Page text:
In the exhibition Shake, Rattle & Roll, Mohawk artist Richard Glazer Danay reflects upon traditional material culture and sources new materials to make rattles and its relevancy to culture and ceremony in the 21st century.  Rattles are instruments still employed in scared rituals among Native Americans and are commonly made from natural materials such as animal horns, bark, shell, bones, stones and gourds. At the beginning of the 19th century, man-made materials were integrated into the rattles — like the Calumet baking powder tin can that sometimes replaced traditional materials in function, not spirituality.  Glazer Danay mines discount stores and other places for ready-made objects he transforms into contemporary rattles as a means to recognize and revitalize tradition.  

Opening Reception for all exhibitions will take place on Friday, January 20, 2012 from 5pm-7pm. Artist talks with Richard Glazer Danay and Peter B Jones will take place on Saturday, January 21 and Sunday, January 22, 2012. Time TBA. 



Museum of Contemporary Native Arts

108 Cathedral Place

Santa Fe, New Mexico 87501

Info- 505-983-1666



Wednesday – Saturday 10 – 5 / Sunday 12 – 5 / Monday 10 – 5 / Closed on Tuesday

MoCNA galleries are closed from January 1-19; MoCNA store is open. MoCNA is located in downtown Santa Fe, New Mexico at 108 Cathedral Place. 


For more information about the exhibitions, please call 505.424.2351 or emailwortega@iaia.edu. For more information about IAIA, please visit www.iaia.edu.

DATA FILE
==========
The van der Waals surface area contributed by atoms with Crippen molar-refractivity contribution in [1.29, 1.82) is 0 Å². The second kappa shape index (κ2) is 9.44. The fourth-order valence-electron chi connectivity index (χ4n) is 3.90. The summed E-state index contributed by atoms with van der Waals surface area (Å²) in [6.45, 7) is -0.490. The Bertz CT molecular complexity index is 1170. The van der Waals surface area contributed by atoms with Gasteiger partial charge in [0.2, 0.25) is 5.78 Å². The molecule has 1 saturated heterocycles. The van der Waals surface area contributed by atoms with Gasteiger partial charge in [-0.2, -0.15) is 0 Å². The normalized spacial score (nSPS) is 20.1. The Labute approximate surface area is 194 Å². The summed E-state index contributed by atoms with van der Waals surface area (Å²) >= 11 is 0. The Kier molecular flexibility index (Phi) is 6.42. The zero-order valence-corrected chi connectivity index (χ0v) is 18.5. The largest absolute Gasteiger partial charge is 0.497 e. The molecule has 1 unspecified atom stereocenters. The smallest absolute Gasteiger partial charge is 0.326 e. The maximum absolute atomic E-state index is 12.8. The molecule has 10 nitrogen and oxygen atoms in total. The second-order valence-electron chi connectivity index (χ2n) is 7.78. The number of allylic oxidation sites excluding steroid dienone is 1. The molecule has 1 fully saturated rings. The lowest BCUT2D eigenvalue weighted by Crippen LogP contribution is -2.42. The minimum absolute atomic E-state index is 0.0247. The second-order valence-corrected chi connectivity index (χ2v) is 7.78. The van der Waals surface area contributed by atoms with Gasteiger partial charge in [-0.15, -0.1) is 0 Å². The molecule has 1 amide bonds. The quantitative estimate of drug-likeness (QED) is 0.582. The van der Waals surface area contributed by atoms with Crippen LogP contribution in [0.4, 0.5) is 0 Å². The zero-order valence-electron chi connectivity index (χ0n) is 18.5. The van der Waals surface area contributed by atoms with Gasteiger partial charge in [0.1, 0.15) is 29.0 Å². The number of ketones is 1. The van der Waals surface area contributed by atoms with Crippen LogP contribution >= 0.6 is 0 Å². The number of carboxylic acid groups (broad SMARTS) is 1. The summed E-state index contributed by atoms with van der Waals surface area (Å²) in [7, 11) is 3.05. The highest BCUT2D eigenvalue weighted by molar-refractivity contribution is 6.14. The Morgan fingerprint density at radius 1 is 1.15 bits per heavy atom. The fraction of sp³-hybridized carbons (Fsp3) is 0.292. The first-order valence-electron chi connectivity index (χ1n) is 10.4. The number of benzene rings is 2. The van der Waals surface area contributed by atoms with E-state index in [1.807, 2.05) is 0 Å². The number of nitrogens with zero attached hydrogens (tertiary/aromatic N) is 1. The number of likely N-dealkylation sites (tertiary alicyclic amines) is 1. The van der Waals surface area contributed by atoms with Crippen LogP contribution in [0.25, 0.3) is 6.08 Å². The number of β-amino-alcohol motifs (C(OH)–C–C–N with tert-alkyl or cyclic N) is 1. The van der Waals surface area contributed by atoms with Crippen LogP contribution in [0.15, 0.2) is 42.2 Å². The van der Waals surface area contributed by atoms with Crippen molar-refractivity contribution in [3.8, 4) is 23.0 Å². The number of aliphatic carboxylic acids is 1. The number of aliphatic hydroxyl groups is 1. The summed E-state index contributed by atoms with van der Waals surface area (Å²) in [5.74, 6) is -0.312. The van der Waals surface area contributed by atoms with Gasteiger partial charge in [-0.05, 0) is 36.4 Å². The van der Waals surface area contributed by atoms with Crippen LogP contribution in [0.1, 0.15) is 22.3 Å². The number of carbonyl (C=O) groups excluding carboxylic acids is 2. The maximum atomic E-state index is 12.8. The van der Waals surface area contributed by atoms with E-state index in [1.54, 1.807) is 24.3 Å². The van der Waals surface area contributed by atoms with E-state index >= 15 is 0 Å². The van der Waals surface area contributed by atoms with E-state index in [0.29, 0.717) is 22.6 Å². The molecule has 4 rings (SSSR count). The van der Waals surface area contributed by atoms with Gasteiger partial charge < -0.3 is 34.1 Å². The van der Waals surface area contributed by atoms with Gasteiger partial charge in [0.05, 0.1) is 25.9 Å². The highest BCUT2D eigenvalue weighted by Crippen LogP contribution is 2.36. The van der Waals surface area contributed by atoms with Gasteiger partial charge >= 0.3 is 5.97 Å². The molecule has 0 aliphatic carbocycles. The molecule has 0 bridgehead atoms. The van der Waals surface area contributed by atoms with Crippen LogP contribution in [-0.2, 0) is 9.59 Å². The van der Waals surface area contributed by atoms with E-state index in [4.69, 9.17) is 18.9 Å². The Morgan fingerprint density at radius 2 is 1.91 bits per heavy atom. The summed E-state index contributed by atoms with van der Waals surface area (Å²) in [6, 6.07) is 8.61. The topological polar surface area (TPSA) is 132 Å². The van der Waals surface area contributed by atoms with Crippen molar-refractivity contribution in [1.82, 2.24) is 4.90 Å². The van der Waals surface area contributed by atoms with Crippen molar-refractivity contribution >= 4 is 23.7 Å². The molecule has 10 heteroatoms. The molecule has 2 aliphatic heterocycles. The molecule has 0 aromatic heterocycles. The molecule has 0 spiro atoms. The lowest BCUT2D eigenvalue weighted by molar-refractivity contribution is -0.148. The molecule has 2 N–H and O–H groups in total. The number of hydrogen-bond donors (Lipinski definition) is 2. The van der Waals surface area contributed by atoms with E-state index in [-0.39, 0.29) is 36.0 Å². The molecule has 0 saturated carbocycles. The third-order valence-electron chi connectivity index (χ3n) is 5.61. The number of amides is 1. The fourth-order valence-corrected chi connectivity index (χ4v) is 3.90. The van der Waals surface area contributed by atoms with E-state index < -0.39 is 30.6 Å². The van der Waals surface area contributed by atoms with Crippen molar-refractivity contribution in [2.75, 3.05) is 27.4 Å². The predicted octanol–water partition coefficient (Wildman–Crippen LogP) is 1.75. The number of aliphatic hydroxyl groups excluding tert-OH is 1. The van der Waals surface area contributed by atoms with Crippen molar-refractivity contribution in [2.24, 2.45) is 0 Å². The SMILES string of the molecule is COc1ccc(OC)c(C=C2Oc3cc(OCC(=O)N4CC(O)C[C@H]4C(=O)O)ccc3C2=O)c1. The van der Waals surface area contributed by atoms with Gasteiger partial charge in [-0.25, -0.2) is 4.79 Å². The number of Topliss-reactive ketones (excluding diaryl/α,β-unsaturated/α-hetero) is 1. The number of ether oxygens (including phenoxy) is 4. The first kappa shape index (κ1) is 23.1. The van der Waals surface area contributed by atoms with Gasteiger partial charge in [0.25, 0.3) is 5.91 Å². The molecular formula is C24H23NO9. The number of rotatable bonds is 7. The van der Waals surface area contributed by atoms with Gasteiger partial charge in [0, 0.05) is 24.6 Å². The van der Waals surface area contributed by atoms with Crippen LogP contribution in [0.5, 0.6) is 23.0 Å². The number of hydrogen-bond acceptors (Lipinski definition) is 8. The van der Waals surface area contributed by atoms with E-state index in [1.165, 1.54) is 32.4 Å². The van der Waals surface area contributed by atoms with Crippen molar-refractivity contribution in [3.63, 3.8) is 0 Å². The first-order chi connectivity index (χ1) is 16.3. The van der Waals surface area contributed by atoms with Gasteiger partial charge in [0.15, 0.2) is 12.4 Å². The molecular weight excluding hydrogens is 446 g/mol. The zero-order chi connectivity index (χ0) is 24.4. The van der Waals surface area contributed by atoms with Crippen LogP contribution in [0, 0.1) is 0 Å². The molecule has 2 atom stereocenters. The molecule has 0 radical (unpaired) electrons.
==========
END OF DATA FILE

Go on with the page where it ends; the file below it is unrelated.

The Museum of Contemporary Native Arts (MoCNA), a center of the Institute of American Indian Arts (IAIA), is dedicated to increasing public understanding and appreciation of contemporary Native art, history and culture through presentation, collection, acquisition, preservation, and interpretation. TheMoCNA is the pre-eminent organizer of exhibitions devoted exclusively to the display of dynamic and diverse arts practices representative of Native North America.





 83 A Van Nu Po Road. Santa Fe, NM 87508  



For 50 years, the Institute of American Indian Arts has played a leading role in the direction and shape of Native expression. As it has grown and evolved into an internationally acclaimed College, MoCNA and Center for Lifelong Education, IAIA’s dedication to the study and advancement of Native Arts and Cultures is matched only by its commitment to student achievement and the preservation and progress of the communities they represent. 

Melissa Melero Willow and Bone

Thursday, December 29th, 2011